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 Certainty or Uncertainty, which one is a hallmark of great leadership?

Certainty or Uncertainty, which one is a hallmark of great leadership?

A few decades ago, the literature on leadership would have advised you to be as certain as you can be if you are a leader and hope to have your team follow. While there is some truth to this opinion, a new view has also arisen recently claiming that a hallmark of great leadership today is to be uncertain. This point of view espouses that leaders who are certain are like the lone wolf autocrat who always think they are right and doesn’t listen to others. There’s some truth to this view too and we can still see many examples of this sort of dominating leadership in the world still today. 

This right and wrong dialogue about whether to be certain or uncertain, in itself, extends an outdated way of thinking. As always, I tend to think the best way to show up as a leader depends on the current context. 

Think about it this way. If you are in a meeting about a topic where you are not the most informed expert in the room, then wouldn’t it be wise to be uncertain and open to learning something? And conversely, if in a meeting where you know more than most everyone in the room and have more expert knowledge of the situation, subject or domain, then wouldn’t it be wise to show up more certain?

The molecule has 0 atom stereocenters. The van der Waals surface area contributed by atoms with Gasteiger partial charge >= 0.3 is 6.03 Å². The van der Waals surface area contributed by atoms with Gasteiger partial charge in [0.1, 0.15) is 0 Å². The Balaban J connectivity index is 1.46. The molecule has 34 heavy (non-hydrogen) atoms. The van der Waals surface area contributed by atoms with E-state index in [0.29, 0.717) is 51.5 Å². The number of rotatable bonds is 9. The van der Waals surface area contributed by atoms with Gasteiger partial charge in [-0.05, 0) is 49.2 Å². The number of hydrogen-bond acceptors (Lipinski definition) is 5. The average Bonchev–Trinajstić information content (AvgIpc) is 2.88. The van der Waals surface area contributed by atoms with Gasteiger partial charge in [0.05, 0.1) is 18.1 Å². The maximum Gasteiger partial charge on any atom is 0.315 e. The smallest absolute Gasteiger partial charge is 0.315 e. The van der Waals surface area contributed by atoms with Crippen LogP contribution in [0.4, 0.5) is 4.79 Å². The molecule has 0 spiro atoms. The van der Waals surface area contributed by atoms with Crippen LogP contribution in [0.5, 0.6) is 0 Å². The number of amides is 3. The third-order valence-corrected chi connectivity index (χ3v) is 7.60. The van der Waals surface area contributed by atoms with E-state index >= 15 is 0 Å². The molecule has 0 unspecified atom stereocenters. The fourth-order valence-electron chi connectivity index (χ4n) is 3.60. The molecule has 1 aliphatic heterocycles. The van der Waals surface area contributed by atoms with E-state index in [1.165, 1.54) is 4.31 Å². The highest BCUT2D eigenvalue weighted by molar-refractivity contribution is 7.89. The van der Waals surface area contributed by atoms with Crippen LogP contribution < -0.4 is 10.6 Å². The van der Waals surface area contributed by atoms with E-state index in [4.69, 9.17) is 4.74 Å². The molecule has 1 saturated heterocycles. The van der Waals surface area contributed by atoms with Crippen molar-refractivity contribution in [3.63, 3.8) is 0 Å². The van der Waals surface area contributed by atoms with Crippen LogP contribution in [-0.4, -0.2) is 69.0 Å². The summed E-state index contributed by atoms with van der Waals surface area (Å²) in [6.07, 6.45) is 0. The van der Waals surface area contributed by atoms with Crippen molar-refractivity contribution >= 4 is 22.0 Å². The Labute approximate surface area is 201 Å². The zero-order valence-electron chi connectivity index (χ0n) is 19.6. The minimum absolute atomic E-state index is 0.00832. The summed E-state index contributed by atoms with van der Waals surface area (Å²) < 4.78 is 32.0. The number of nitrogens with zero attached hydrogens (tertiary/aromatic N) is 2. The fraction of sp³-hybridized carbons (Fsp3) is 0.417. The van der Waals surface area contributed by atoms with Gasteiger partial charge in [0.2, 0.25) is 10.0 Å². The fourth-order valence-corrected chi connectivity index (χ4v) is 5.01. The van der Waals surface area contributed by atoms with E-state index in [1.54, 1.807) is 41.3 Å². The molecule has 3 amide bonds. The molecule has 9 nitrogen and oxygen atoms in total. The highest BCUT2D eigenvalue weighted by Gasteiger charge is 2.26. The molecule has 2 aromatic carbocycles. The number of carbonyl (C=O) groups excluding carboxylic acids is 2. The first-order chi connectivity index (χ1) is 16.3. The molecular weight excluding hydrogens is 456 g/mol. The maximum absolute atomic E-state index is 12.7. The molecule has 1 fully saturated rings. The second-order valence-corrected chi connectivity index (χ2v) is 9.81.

Here’s another good reason. If your team has been beating around the bush for months on end about a topic that needs to be resolved, if you can’t end the madness with some directive certainty, then your team is not really being led at all. What we say in such circumstances is that we are intentionally going to be decisive “given what we know now” so that we can make some traction. If we wait until we know everything, nothing will ever happen! And conversely, if we’ve just come up with a new idea, it’s in the early stages of being researched or explored as a possibility, then it’s not time to push for a decision. In short, the stage of effort is also of importance in knowing what the team needs most at a particular point in time. 

There are numerous other aspects of context that should be considered by a leader, but I think we’ve made a point with these two examples. In short, black and white answers about how to lead are usually short-sighted overgeneralizations about situations that have an endless number of variables to consider. Being open to learning is often a great way to show up, but even being open to learning has its drawbacks on efficiency.  Sometimes you just decide given what you know, then come back to it, if and when you learn something more that might cause you to alter course. 

Ever wonder why being a leader is an art? This is why. There are no right answers all the time.